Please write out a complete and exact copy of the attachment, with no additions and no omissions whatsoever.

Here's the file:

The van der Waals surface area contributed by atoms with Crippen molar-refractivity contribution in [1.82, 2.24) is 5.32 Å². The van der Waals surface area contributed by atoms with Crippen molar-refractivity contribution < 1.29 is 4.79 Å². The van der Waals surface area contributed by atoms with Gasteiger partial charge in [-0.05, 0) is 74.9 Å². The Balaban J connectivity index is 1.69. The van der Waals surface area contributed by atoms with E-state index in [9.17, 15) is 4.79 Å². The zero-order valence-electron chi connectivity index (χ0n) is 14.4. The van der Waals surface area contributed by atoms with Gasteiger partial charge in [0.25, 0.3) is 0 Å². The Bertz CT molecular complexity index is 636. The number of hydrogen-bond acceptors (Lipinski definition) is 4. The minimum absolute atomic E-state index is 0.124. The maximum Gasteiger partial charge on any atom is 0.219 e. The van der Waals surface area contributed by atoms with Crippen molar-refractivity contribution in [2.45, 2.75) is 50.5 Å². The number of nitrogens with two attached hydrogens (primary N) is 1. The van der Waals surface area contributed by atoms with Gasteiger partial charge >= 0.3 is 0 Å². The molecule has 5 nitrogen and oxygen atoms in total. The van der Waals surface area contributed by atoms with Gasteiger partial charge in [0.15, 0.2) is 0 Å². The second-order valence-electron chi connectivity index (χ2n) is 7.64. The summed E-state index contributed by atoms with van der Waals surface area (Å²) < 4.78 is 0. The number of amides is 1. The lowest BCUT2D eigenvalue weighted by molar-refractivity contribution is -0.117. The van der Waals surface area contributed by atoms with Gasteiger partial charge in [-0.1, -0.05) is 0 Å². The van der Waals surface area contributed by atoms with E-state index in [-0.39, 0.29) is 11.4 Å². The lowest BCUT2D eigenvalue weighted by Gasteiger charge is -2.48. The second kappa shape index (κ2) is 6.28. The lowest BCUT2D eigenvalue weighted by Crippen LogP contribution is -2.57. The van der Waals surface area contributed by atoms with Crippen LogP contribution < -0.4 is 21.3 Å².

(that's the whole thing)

The van der Waals surface area contributed by atoms with Crippen molar-refractivity contribution in [1.82, 2.24) is 5.32 Å². The van der Waals surface area contributed by atoms with Crippen molar-refractivity contribution < 1.29 is 4.79 Å². The van der Waals surface area contributed by atoms with Gasteiger partial charge in [-0.05, 0) is 74.9 Å². The Balaban J connectivity index is 1.69. The van der Waals surface area contributed by atoms with E-state index in [9.17, 15) is 4.79 Å². The zero-order valence-electron chi connectivity index (χ0n) is 14.4. The van der Waals surface area contributed by atoms with Gasteiger partial charge in [0.25, 0.3) is 0 Å². The Bertz CT molecular complexity index is 636. The number of hydrogen-bond acceptors (Lipinski definition) is 4. The minimum absolute atomic E-state index is 0.124. The maximum Gasteiger partial charge on any atom is 0.219 e. The van der Waals surface area contributed by atoms with Crippen molar-refractivity contribution in [2.45, 2.75) is 50.5 Å². The number of nitrogens with two attached hydrogens (primary N) is 1. The van der Waals surface area contributed by atoms with Gasteiger partial charge >= 0.3 is 0 Å². The molecule has 5 nitrogen and oxygen atoms in total. The van der Waals surface area contributed by atoms with Gasteiger partial charge in [0.15, 0.2) is 0 Å². The second-order valence-electron chi connectivity index (χ2n) is 7.64. The summed E-state index contributed by atoms with van der Waals surface area (Å²) < 4.78 is 0. The number of amides is 1. The lowest BCUT2D eigenvalue weighted by molar-refractivity contribution is -0.117. The van der Waals surface area contributed by atoms with Gasteiger partial charge in [-0.1, -0.05) is 0 Å². The van der Waals surface area contributed by atoms with E-state index in [-0.39, 0.29) is 11.4 Å². The lowest BCUT2D eigenvalue weighted by Gasteiger charge is -2.48. The second kappa shape index (κ2) is 6.28. The lowest BCUT2D eigenvalue weighted by Crippen LogP contribution is -2.57. The van der Waals surface area contributed by atoms with Crippen LogP contribution < -0.4 is 21.3 Å².